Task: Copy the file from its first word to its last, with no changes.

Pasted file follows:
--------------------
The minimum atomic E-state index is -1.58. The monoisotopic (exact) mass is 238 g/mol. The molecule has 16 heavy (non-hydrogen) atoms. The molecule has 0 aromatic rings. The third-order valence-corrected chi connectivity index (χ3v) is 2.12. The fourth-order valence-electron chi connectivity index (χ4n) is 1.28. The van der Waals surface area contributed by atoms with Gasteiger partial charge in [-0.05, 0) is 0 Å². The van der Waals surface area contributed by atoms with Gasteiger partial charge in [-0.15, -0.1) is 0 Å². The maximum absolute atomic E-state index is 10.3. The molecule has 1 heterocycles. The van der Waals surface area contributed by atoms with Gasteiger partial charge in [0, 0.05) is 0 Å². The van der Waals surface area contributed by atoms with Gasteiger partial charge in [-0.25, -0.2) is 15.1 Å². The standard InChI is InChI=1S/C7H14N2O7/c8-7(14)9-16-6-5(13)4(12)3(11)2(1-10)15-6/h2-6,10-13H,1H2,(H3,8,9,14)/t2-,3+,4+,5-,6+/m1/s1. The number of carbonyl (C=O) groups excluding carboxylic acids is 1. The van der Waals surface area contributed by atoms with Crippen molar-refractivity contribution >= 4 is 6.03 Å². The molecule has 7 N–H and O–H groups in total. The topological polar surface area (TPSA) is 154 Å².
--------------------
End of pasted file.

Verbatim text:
The minimum atomic E-state index is -1.58. The monoisotopic (exact) mass is 238 g/mol. The molecule has 16 heavy (non-hydrogen) atoms. The molecule has 0 aromatic rings. The third-order valence-corrected chi connectivity index (χ3v) is 2.12. The fourth-order valence-electron chi connectivity index (χ4n) is 1.28. The van der Waals surface area contributed by atoms with Gasteiger partial charge in [-0.05, 0) is 0 Å². The van der Waals surface area contributed by atoms with Gasteiger partial charge in [-0.15, -0.1) is 0 Å². The maximum absolute atomic E-state index is 10.3. The molecule has 1 heterocycles. The van der Waals surface area contributed by atoms with Gasteiger partial charge in [0, 0.05) is 0 Å². The van der Waals surface area contributed by atoms with Gasteiger partial charge in [-0.25, -0.2) is 15.1 Å². The standard InChI is InChI=1S/C7H14N2O7/c8-7(14)9-16-6-5(13)4(12)3(11)2(1-10)15-6/h2-6,10-13H,1H2,(H3,8,9,14)/t2-,3+,4+,5-,6+/m1/s1. The number of carbonyl (C=O) groups excluding carboxylic acids is 1. The van der Waals surface area contributed by atoms with Crippen molar-refractivity contribution >= 4 is 6.03 Å². The molecule has 7 N–H and O–H groups in total. The topological polar surface area (TPSA) is 154 Å².